“Can I have another piece of cake?” asked Mr. Mehta to his son, who continuously stared at his father standing near the buffet table.
Many individuals must have faced this dilemma when they have parents with diabetes at home. The children wish they could say, “Eat to your heart’s content” but the concern for their health says, “No stop, you already had enough for the day.”
It is important to manage diabetes to lead a complication free life. By understanding how diabetes can be handled by making slight changes in your daily routine, you can handle the disease with confidence and the outcomes are better and complications are less.
However, when it comes to taking care of your older parents living with diabetes there may be many difficult moments. Team Medimanage advices a few lifestyle changes when put into practice can help them to maintain their sugar levels and prevent diabetic complications in the future.
Following a healthy diet plan is a basis of any diabetes management plan. Well known Nutritionist Patricia Sadri from DENMARC( Diabetes Endocrinology Nutrition Management and Research Centre) says “It is not just what you eat that alters your blood glucose levels but how much you eat and the intervals at what you eat also matters.”
What to do:
It is important to follow a fixed meal timing to enjoy better control over your sugar levels. Patricia Sadri explains, “Sugar level fluctuates in the body in response to the food that you eat. The body also gets used to a particular schedule that you follow and hence it responds differently with every change in schedule.”
Patricia says, “Eating a balanced diet is important for diabetics as it offers all macro nutrients and micro nutrients that your body requires. These nutrients facilitate in various functions in the body. A person suffering from diabetes is prone to major and minor complications and so most importantly, without a balanced diet the action of medications used for diabetes or their proper functioning is not justified i.e. they do not work as expected.”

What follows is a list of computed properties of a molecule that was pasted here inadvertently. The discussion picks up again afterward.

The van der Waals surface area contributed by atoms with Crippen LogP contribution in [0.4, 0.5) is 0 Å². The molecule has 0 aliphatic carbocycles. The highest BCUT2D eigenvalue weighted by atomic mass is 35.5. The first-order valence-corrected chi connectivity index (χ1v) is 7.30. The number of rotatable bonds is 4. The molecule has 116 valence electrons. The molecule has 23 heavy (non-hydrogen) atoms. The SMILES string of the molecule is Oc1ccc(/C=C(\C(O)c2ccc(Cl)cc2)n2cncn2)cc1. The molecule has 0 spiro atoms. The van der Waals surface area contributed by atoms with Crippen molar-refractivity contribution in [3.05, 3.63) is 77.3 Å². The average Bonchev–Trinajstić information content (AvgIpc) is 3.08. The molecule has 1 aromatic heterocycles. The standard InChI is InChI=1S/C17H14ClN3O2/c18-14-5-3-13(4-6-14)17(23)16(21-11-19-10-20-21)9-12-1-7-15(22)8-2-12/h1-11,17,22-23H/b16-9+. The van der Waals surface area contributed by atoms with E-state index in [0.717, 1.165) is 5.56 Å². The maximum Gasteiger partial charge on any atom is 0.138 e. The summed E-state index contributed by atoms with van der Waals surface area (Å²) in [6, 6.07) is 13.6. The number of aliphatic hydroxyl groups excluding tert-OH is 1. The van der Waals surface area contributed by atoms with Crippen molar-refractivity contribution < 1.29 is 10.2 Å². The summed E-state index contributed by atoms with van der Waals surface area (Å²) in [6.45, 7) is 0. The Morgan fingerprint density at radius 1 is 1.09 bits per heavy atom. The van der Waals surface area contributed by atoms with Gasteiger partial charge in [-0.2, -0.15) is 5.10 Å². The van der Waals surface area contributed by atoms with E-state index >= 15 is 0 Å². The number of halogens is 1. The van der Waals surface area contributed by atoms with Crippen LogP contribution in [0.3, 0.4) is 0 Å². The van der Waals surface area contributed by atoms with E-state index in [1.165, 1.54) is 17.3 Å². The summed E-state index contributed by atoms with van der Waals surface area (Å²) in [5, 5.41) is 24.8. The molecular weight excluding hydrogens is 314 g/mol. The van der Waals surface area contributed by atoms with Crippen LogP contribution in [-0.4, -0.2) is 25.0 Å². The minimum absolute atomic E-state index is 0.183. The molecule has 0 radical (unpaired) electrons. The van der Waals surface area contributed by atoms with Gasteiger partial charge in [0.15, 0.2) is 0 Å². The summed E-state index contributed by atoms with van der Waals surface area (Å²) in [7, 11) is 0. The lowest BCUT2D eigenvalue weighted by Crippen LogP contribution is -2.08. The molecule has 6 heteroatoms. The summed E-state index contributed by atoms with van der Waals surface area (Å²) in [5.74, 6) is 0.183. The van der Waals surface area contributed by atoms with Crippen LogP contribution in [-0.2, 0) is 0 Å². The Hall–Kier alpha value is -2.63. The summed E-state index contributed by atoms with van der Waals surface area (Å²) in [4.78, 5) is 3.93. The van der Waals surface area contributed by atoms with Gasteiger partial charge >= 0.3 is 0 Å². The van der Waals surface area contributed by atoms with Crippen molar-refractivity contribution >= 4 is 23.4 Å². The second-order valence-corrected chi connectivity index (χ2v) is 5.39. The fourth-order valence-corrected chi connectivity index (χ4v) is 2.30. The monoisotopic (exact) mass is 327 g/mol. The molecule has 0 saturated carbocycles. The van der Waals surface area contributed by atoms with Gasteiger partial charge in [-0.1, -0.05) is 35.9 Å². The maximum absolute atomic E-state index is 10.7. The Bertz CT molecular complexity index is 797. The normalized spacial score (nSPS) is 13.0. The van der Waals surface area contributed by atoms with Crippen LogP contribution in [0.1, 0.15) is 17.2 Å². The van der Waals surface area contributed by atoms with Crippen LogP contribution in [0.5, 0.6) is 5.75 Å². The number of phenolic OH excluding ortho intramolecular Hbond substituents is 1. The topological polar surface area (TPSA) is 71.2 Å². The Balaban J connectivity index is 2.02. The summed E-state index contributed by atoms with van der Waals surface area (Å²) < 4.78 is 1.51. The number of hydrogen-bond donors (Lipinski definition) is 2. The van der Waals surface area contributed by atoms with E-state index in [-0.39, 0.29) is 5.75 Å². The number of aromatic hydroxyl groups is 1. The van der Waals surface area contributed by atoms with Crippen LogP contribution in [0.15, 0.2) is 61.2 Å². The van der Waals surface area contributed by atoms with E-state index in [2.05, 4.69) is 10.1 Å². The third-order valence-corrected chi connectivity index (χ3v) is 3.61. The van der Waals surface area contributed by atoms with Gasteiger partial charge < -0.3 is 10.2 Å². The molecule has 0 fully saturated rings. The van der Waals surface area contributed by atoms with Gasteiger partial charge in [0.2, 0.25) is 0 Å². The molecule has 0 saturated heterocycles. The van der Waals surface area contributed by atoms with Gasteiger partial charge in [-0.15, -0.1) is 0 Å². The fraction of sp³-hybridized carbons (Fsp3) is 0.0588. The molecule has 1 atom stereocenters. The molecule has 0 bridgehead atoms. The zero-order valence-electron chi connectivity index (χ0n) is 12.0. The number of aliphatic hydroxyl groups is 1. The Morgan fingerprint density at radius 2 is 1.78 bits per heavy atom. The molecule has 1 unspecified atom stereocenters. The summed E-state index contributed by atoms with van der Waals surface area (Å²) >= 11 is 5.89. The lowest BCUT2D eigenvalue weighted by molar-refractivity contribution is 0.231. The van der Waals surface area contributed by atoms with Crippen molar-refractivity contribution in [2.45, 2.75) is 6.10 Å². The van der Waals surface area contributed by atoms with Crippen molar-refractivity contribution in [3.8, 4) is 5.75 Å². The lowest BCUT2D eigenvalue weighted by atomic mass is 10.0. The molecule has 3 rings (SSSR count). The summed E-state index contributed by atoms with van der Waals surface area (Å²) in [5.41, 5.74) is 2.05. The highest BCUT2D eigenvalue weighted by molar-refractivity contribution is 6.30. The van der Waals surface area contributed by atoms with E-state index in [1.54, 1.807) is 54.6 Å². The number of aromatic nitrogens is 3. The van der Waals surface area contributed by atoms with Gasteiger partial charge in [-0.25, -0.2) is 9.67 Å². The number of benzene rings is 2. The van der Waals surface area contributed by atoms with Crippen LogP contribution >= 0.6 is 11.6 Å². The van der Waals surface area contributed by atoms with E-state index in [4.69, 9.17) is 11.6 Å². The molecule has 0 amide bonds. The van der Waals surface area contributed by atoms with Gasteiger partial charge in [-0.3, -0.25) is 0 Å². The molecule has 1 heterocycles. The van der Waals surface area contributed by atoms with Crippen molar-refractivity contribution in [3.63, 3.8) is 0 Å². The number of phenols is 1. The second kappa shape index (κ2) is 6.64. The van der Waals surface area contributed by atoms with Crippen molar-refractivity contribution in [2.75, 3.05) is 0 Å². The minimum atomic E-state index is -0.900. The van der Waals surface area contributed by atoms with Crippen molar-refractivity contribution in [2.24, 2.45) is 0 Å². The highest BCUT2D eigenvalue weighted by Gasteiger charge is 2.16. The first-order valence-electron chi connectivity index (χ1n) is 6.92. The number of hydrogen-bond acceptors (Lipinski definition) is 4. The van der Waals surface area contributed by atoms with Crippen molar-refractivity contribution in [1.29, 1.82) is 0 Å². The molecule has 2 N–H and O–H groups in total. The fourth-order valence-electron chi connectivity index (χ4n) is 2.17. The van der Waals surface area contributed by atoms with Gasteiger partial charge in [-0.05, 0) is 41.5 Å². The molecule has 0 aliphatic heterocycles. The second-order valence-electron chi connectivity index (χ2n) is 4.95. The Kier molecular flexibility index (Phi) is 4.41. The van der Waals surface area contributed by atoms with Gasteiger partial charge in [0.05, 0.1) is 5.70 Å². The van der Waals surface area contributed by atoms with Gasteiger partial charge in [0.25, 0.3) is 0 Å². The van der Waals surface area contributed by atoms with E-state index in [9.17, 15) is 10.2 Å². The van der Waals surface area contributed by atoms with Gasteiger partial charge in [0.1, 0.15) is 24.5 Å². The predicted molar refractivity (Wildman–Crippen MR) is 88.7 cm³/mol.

It is important to have smaller portions of food at regular intervals to maintain a stable blood sugar level. Patricia explains, “If you eat too much of food at one time it becomes difficult to metabolize the food and the sugar levels increase rapidly. To have better control it is important to eat smaller portions of food frequently.”
Patricia adds, “Do not cook diabetic meals separately. It is important to remember that a diabetic diet pattern is in fact a healthy diet that each one of us should follow. Your parents would also relish having same meals at the dining table.”
Exercising is an important part for your diabetes management as regular physical activity improves your body’s responses to insulin. This in turn helps to lower your blood sugar levels. Older people can perform simple exercises like walking regularly.
Dr. Tejas Shah, well known Diabetologist and Endocrinologist from Holy Spirit hospital explains, “Exercise increases the insulin sensitivity and improves the action of insulin in the body. Secondly, regular exercise helps to maintain the ideal weight which is an important factor to regulate your blood sugar levels.”
What to do:
It is important to speak to your doctor before your parents start an exercise regime. Your health care practitioner will check the condition of their heart and feet and then recommend the right exercise that would suit their body rhythm.
It is important to check blood sugar levels frequently and be aware of the levels that are appropriate for them before they begin to exercise.
It is imperative to see that elder individuals drink plenty of water while performing any physical activity as dehydration can affect sugar levels.
Dr Tejas Shah says “Diabetics should never exercise on an empty stomach. While exercising the chances of blood sugar levels to drop is high hence it suggested that all diabetics should always carry a snack or juice that can be easily absorbed by the body. If you feel the symptoms of low blood sugar stop exercising and eat the snack.”
- Always carry some identification.
It is suggested that while exercising, diabetics (especially insulin dependent) should always carry something that identifies them as a diabetic as it helps at the time of an emergency.
If your parents are reluctant to exercise alone, you can join them for a walk in the garden. In this manner you are also exercising along without parents. Though it may sound difficult to convince your parents to exercise at an older age but with a little love and conviction, you can mould them the way you want.